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Ecology

Habitat

Habitat and Ecology

Habitat and Ecology
Dark coniferous and mixed forests made up of Oriental Spruce are vertically spread from 600 to 2,100 m a.s.l. This shade-enduring and moisture-loving tree usually grows on brown forest soils but can often be found also on stony and rocky slopes from the Black Sea coast to the Central Greater Caucasus and the eastern ends of the Trialeti ridge on the Lesser Caucasus. It forms pure stands or is associated with Abies nordmanniana, Pinus kochiana, Fagus orientalis. Oriental Spruce dominated forest may have various types of undergrowth, of which the Colchic type made up of evergreen shrubs and dwarf trees such as Laurocerasus officinalis, Ilex colchica, Buxus colchica, Taxus baccata, Rhododendron spp. is worth special mentioning.

Systems
  • Terrestrial
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Source: IUCN

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Associations

Foodplant / false gall
Adelges nordmannianae causes swelling of live Picea orientalis

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Molecular Biology and Genetics

Molecular Biology

Barcode data: Picea orientalis

The following is a representative barcode sequence, the centroid of all available sequences for this species.


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Source: Barcode of Life Data Systems (BOLD)

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Statistics of barcoding coverage: Picea orientalis

Barcode of Life Data Systems (BOLDS) Stats
Public Records: 3
Specimens with Barcodes: 3
Species With Barcodes: 1
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Conservation

Conservation Status

IUCN Red List Assessment


Red List Category
LC
Least Concern

Red List Criteria

Version
3.1

Year Assessed
2013

Assessor/s
Farjon, A.

Reviewer/s
Thomas, P. & Luscombe, D

Contributor/s

Justification
P. orientalis is listed as Least Concern in view of its wide distribution, presumed large population, and because it is unlikely to be declining fast enough to qualify for listing in a threatened category but population monitoring as well as control over logging are necessary conservation actions to avoid future decline.
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Population

Population
The species makes up coniferous and mixed forests in upper montane zone covering large areas within the distribution range.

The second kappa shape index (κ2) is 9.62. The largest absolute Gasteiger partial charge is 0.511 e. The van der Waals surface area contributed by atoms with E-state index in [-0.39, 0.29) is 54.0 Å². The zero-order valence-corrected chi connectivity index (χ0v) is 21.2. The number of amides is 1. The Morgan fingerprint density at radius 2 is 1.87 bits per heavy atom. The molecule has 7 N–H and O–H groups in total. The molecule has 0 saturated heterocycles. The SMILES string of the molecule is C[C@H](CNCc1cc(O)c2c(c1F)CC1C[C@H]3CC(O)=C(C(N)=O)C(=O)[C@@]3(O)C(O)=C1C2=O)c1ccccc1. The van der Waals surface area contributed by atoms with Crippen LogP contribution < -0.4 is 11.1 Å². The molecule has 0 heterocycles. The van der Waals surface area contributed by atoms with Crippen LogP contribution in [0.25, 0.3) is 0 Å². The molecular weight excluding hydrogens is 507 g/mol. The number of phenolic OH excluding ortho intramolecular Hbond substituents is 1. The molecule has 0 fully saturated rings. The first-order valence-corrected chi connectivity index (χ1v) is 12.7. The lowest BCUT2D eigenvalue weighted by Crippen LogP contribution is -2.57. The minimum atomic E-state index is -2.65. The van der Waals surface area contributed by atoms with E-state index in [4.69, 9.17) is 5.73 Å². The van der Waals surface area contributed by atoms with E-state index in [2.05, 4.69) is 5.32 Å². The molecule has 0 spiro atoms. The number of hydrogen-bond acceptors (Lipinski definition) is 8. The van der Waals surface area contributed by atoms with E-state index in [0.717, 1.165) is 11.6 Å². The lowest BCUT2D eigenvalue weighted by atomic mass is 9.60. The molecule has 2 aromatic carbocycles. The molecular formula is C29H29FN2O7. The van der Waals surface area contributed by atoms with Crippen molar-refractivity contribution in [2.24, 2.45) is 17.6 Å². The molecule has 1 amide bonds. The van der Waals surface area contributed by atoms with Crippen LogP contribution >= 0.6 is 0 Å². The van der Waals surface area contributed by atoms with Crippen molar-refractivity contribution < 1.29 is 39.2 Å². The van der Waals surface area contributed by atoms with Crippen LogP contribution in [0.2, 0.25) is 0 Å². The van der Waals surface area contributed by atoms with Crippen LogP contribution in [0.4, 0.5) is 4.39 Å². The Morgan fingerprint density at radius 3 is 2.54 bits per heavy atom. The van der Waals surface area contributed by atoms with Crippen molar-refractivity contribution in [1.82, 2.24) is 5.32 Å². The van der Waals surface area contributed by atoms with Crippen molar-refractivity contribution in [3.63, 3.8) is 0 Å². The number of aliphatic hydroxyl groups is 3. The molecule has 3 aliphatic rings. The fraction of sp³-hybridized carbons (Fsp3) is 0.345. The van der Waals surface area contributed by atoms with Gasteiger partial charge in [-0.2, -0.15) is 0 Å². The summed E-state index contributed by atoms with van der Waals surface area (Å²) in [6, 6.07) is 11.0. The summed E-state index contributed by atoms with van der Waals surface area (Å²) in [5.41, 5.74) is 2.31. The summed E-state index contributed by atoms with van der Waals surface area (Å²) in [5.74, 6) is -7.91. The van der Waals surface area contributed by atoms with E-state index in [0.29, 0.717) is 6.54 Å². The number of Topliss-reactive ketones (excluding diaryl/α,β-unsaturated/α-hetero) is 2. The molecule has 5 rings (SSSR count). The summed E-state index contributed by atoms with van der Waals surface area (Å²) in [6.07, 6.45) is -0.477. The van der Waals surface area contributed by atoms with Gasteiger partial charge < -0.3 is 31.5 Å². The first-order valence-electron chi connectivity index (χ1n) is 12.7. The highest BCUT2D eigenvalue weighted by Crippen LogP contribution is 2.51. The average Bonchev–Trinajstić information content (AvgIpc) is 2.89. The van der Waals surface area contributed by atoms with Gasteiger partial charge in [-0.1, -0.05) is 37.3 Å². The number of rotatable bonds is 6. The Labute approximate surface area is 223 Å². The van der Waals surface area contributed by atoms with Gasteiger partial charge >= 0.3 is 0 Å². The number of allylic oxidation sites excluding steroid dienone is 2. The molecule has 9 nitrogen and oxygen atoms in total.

Population Trend
Unknown
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Threats

Major Threats
Selective logging, agricultural land development and insect damage are the major threats to the species although these are not thought to be causing an overall decline.
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Management

Conservation Actions

Conservation Actions
P. orientalis occurs in a number of protected areas throughout its range, e.g. Meryemana Forest (Pontic Mts., Turkey), Kintrishi, Ritsa, Algeti Protected Areas (Georgia), Teberda Nature Reserve (Russian Caucasus). Population monitoring; species based actions such as selective logging and trade management are needed.
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Wikipedia

Picea orientalis

Seedlings

Picea orientalis, commonly known as the Caucasian Spruce or Oriental Spruce, is a species of spruce native to the Caucasus and adjacent northeast Turkey.

Description[edit]

It is a large coniferous evergreen tree growing to 30–45 m tall or 98-145 feet(exceptionally to 57 m), and with a trunk diameter of up to 1.5 m (exceptionally up to 4 m). The Caucasian Spruce can also be found in Northern Iran, though its numbers have decreased due to deforestation.

The shoots are buff-brown, and moderately pubescent (hairy). The leaves are needle-like, the shortest of any spruce, 6-8 mm long, rhombic in cross-section, dark green with inconspicuous stomatal lines. The cones are slender cylindric-conic, 5-9 cm long and 1.5 cm broad, red to purple when young, maturing dark brown 5–7 months after pollination, and have stiff, smoothly rounded scales.

It is a popular ornamental tree in large gardens, valued in northern Europe and the USA for its attractive foliage and ability to grow on a wide range of soils. It is also grown to a small extent in forestry for Christmas trees, timber and paper production, though its slower growth compared to Norway Spruce reduces its importance outside of its native range. This plant has gained the Royal Horticultural Society's Award of Garden Merit.[2] A frequently seen ornamental cultivar is Picea orientalis 'Aureospicata', which has gold-coloured young foliage in the spring.

References[edit]

  1. ^ Conifer Specialist Group (1998). Picea orientalis. 2006. IUCN Red List of Threatened Species. IUCN 2006. www.iucnredlist.org. Retrieved on 12 May 2006.
  2. ^ "RHS Plant Selector - Picea orientalis". Retrieved 30 June 2013. 
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